But I also know that there’s a light at the end of the tunnel. The twins are coming soon, and that will bring an end to my walrus body, my itching, and my housing hiccups. Kyle and I will take shifts again, and I’ll sleep in three-hour spurts, but I will sleep, and that’s almost as great a reward as having my babies here with me.

Happy New Year (?)

Hooooooly shit what a day. I don’t think I’ve had this eventful a start to the new year since I accidentally and tipsily got unintentionally vulgar with a youth pastor at a New Year’s Eve party before driving home at 2:30 a.m. in a literal blizzard.

This was much crazier.

New Year’s started as it does for most parents. Kyle and I finished our nightly gaming before heading out to the living room at 11:58 to watch the ball drop. The ball dropped, it was 2018, we kissed and started to head up to bed.

Which is when the fun began.

I just dragged myself straight up to bed, pausing only to check in on Sam and make sure he was sleeping comfortably. Midnight is an hour past when I usually crash, and I was already feeling it. Both Carrie and Isaac were awake enough to be questioning the situation (via kicks), and I was more than a little eager to get into bed. No sooner had I snuggled under the covers, curled around my maternity pillow (my blessed nest, I call it), than Kyle came upstairs very worried.

“I think something is wrong with the furnace,” he said.

We’ve had “I think something is wrong with [x]” conversations at bedtime before. Nine times out of ten, nothing is wrong and it’s just something completely normal. I expected this conversation to go the same way. “Why do you think that?” I asked.

“It’s making kind of a pulsing hissing noise? I heard it in the living room.”

Now, it was 12:30 a.m., and I knew that Sam would have no consideration for that fact when he woke up in… probably 6 hours, tops. That was the first thing on my mind when I said, “Well, if you’re really worried about it, we’ll check it out in the morning.”


But Kyle was convinced something was seriously wrong and first took the step of turning the thermostat down to 50 so that we could avoid overtaxing the furnace. I’d protest this any time but the balmiest of summer days, but last night, it was well below zero outside… -3 with a windchill of -18, which is probably colder than it was in Barrow, Alaska. I vehemently protested the furnace being turned down and Kyle compromised by turning it up to 60.

Only the furnace didn’t kick in. We didn’t hear the reassuring hum and roar of forced hot air, except for a few false starts. Kyle went downstairs to inspect again (it was now 1:30 a.m.) and found the furnace hissing, squeaking, and then falling silent with the lockout light on.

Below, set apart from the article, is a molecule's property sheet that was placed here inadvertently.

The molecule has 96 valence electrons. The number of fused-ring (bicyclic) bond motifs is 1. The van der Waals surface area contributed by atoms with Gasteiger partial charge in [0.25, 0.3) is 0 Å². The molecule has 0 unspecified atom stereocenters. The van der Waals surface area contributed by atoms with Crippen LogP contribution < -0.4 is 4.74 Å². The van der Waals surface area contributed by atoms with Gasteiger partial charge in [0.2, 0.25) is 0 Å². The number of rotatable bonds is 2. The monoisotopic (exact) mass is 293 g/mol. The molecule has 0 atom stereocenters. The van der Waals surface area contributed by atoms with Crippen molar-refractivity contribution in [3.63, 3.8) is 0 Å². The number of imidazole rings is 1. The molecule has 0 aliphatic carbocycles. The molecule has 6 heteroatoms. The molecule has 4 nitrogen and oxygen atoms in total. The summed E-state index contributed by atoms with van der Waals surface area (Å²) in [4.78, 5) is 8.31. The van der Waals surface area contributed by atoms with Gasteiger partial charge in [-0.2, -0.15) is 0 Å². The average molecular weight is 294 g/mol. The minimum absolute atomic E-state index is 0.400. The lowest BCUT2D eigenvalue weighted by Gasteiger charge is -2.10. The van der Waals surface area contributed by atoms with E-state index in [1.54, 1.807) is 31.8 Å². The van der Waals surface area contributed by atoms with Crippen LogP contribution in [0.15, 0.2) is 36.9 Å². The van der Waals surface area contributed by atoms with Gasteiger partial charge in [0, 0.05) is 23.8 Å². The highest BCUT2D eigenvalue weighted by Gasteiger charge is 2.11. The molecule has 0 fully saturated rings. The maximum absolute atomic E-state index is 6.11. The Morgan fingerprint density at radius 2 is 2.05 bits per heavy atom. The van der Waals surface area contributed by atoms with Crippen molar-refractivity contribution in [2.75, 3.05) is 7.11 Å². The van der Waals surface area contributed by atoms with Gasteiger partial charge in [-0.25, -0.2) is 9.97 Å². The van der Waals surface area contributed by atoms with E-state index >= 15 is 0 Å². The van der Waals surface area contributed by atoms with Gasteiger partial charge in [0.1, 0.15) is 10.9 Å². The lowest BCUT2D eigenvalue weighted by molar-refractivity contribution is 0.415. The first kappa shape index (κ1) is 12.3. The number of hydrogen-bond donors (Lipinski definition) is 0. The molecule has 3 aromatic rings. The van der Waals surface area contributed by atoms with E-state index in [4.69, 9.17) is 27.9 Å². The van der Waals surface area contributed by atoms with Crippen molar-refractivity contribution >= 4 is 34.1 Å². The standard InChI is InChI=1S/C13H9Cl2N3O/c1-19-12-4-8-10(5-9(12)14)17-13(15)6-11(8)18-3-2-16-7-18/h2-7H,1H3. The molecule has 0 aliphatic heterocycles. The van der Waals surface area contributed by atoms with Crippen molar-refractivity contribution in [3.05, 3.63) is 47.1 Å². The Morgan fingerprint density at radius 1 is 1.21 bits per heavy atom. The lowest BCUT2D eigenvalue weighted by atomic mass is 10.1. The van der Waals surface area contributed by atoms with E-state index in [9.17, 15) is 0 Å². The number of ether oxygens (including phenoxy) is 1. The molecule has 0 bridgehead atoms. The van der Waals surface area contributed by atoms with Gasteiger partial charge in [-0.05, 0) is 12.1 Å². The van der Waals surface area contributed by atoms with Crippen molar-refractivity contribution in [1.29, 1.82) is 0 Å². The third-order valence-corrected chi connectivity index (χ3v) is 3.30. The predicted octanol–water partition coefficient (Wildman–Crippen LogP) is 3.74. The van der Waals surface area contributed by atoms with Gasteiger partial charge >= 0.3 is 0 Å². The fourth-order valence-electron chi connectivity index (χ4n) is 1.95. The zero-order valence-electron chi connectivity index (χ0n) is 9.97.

He called a 24-hour HVAC service, hoping to catch someone on New Year’s Eve, during a huge cold snap, at 2 a.m., but after about half an hour of holding, he gave up on that endeavor. We made a plan: at 7, he would get Sammy and bring him into our room so that Sammy could get dressed in approximately 32 layers of clothes. Then Kyle would dig out his car, pack us some bags, and send us off to my parents’ house (with the cat as well) to ride out the coldest of the incident. With any luck, the problem would be resolved sooner rather than later.

It was 2:30 a.m. at that point, and the two of us fell into an exhausted sleep that lasted until 5:30 a.m. for no good reason. It wasn’t that Sam woke us up or Tinkerbell woke us up, we just woke up at 5:30 and, knowing what the day held, couldn’t fall back asleep.

But we tried. Oh my god did we try.


Around 7, Kyle went to bring Sam into our room, where he could burrow under the covers and keep warm until it was time to leave. Sam thought it was all a wonderful game, especially because he got his Kindle straightaway and because he had Mommy and Daddy there to play Kindle with him. He showed off his favorite games and tried to get us to participate, but I’ll be honest–I was still in a twilight space of not even slightly awake, so it all sort of blurred together.

Kyle dug out his car, Sam got very excited about Tinkerbell being on the bed with him, and around 8 a.m., it was time to make tracks. I bundled up–five layers on top, two on bottom–and we packed up the car to head out to my parents’ house, leaving Kyle to wait for the HVAC guy and stopping for Dunkin Donuts on the way.

Stopping for Dunkin Donuts ended up changing the morning somewhat significantly. As we drove down our street towards the nearest Dunkin, I saw a woman crossing the road. At first, I felt a stab of annoyance that wasn’t even logical–we’re in the middle of nowhere and don’t really have sidewalks at all, much less crosswalks. So of course she’d be in the middle of the road, and I don’t know why I was irritated.

Anyway, she flagged me down, and once I slowed and stopped, I could see that she was really distressed–tears running down her cheeks, all bedraggled and out of sorts. At the same moment, I remembered that, oh yeah, it’s three whole degrees outside. There’s no reason for someone to be out in that kind of weather unless they’re either really dedicated to their fitness routine or in really dire straits.

She was the latter. I didn’t really piece together the whole of her situation, but I gathered enough–that her sister had kicked her out, that she needed to get back to her apartment in the next town over (coincidentally, right on the route that Sam and I were taking to my parents’ house), that she didn’t know what to do.

So I told her to get in the car.

She was effusively grateful and offered to pay me something, but dude, I’m not even going out of my way here. It’s alright. Just hold the donuts for me and don’t turn out to be a serial killer and you’re good.

And, well. Like I said, her apartment was on the way. We chatted the whole way there, friendly conversation about nothing, and she got upstairs alright. And then Sam and I (and Tinkerbell, who she thought was actually a baby?) continued on to my parents’ house.

I’ll be 100% honest–my recollection of the morning at my parents’ house is pretty fuzzy because my exhaustion had started to hit by that point. My mom had to work, but my dad was home for the holiday, and he and Sam play off each other really well, so I knew Sam would be in good hands despite my zombie-like state. I mostly remember the series of games they played: dragon vs. castle (with the old play castle my brother and sister and I had when we were kids), Wall-E and Silly Songs, Sorry, and finally, drums and piano.